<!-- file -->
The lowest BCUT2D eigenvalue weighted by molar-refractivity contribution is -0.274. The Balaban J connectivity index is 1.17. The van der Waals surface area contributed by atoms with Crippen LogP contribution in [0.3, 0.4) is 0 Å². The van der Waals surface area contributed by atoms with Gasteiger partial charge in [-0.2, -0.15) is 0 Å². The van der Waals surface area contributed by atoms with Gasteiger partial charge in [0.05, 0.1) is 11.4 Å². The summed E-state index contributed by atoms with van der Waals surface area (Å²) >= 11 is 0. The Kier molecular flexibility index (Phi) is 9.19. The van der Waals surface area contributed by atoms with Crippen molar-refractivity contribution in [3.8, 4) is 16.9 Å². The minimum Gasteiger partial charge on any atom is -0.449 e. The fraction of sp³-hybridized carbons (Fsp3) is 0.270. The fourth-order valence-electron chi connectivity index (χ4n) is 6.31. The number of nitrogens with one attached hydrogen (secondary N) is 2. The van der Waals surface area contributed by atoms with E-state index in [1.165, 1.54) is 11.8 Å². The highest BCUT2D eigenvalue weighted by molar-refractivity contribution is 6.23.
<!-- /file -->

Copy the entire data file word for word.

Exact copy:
The lowest BCUT2D eigenvalue weighted by molar-refractivity contribution is -0.274. The Balaban J connectivity index is 1.17. The van der Waals surface area contributed by atoms with Crippen LogP contribution in [0.3, 0.4) is 0 Å². The van der Waals surface area contributed by atoms with Gasteiger partial charge in [-0.2, -0.15) is 0 Å². The van der Waals surface area contributed by atoms with Gasteiger partial charge in [0.05, 0.1) is 11.4 Å². The summed E-state index contributed by atoms with van der Waals surface area (Å²) >= 11 is 0. The Kier molecular flexibility index (Phi) is 9.19. The van der Waals surface area contributed by atoms with Crippen molar-refractivity contribution in [3.8, 4) is 16.9 Å². The minimum Gasteiger partial charge on any atom is -0.449 e. The fraction of sp³-hybridized carbons (Fsp3) is 0.270. The fourth-order valence-electron chi connectivity index (χ4n) is 6.31. The number of nitrogens with one attached hydrogen (secondary N) is 2. The van der Waals surface area contributed by atoms with E-state index in [1.165, 1.54) is 11.8 Å². The highest BCUT2D eigenvalue weighted by molar-refractivity contribution is 6.23.